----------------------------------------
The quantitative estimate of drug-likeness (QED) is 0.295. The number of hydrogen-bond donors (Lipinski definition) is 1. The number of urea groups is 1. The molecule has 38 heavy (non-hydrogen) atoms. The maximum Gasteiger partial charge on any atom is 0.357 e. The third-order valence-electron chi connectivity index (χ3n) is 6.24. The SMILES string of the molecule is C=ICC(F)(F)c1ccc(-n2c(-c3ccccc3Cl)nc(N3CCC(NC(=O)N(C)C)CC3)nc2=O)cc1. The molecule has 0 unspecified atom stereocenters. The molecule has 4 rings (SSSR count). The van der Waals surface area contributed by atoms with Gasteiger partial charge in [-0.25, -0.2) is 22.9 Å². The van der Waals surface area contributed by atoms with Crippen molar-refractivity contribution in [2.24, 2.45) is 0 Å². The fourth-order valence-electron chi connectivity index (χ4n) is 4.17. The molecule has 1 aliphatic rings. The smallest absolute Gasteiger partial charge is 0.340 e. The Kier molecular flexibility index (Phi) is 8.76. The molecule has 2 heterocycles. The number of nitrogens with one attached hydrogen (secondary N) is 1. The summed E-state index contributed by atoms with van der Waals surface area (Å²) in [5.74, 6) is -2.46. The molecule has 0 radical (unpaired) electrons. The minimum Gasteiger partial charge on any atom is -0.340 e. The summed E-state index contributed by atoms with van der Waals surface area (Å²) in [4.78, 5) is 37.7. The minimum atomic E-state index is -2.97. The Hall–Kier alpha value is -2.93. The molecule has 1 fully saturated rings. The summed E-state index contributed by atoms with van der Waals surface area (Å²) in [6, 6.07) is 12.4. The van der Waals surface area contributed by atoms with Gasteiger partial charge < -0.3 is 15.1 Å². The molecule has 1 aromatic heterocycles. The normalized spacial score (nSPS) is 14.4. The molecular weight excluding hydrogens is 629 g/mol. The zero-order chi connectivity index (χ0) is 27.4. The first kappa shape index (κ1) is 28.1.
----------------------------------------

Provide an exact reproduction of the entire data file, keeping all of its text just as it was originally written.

The quantitative estimate of drug-likeness (QED) is 0.295. The number of hydrogen-bond donors (Lipinski definition) is 1. The number of urea groups is 1. The molecule has 38 heavy (non-hydrogen) atoms. The maximum Gasteiger partial charge on any atom is 0.357 e. The third-order valence-electron chi connectivity index (χ3n) is 6.24. The SMILES string of the molecule is C=ICC(F)(F)c1ccc(-n2c(-c3ccccc3Cl)nc(N3CCC(NC(=O)N(C)C)CC3)nc2=O)cc1. The molecule has 0 unspecified atom stereocenters. The molecule has 4 rings (SSSR count). The van der Waals surface area contributed by atoms with Gasteiger partial charge in [-0.25, -0.2) is 22.9 Å². The van der Waals surface area contributed by atoms with Crippen molar-refractivity contribution in [2.24, 2.45) is 0 Å². The fourth-order valence-electron chi connectivity index (χ4n) is 4.17. The molecule has 1 aliphatic rings. The smallest absolute Gasteiger partial charge is 0.340 e. The Kier molecular flexibility index (Phi) is 8.76. The molecule has 2 heterocycles. The number of nitrogens with one attached hydrogen (secondary N) is 1. The summed E-state index contributed by atoms with van der Waals surface area (Å²) in [5.74, 6) is -2.46. The molecule has 0 radical (unpaired) electrons. The minimum Gasteiger partial charge on any atom is -0.340 e. The summed E-state index contributed by atoms with van der Waals surface area (Å²) in [4.78, 5) is 37.7. The minimum atomic E-state index is -2.97. The Hall–Kier alpha value is -2.93. The molecule has 1 fully saturated rings. The summed E-state index contributed by atoms with van der Waals surface area (Å²) in [6, 6.07) is 12.4. The van der Waals surface area contributed by atoms with Gasteiger partial charge < -0.3 is 15.1 Å². The molecule has 1 aromatic heterocycles. The normalized spacial score (nSPS) is 14.4. The molecular weight excluding hydrogens is 629 g/mol. The zero-order chi connectivity index (χ0) is 27.4. The first kappa shape index (κ1) is 28.1.